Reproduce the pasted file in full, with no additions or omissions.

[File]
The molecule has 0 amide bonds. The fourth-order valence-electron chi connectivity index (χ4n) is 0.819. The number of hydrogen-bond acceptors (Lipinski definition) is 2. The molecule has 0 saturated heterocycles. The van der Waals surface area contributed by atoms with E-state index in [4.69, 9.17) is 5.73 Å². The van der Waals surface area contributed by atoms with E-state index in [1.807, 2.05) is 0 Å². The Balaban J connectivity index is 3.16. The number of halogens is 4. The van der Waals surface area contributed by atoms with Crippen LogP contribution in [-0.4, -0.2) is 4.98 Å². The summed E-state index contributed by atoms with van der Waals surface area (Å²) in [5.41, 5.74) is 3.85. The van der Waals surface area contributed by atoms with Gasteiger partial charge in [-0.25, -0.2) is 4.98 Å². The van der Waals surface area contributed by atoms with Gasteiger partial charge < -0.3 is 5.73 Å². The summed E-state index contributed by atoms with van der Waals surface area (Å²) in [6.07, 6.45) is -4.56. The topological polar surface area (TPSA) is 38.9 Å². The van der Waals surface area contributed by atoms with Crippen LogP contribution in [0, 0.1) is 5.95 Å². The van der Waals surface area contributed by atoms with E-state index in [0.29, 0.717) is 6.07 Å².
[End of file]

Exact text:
The molecule has 0 amide bonds. The fourth-order valence-electron chi connectivity index (χ4n) is 0.819. The number of hydrogen-bond acceptors (Lipinski definition) is 2. The molecule has 0 saturated heterocycles. The van der Waals surface area contributed by atoms with E-state index in [4.69, 9.17) is 5.73 Å². The van der Waals surface area contributed by atoms with E-state index in [1.807, 2.05) is 0 Å². The Balaban J connectivity index is 3.16. The number of halogens is 4. The van der Waals surface area contributed by atoms with Crippen LogP contribution in [-0.4, -0.2) is 4.98 Å². The summed E-state index contributed by atoms with van der Waals surface area (Å²) in [5.41, 5.74) is 3.85. The van der Waals surface area contributed by atoms with Gasteiger partial charge in [-0.25, -0.2) is 4.98 Å². The van der Waals surface area contributed by atoms with Gasteiger partial charge < -0.3 is 5.73 Å². The summed E-state index contributed by atoms with van der Waals surface area (Å²) in [6.07, 6.45) is -4.56. The topological polar surface area (TPSA) is 38.9 Å². The van der Waals surface area contributed by atoms with Crippen LogP contribution in [0, 0.1) is 5.95 Å². The van der Waals surface area contributed by atoms with E-state index in [0.29, 0.717) is 6.07 Å².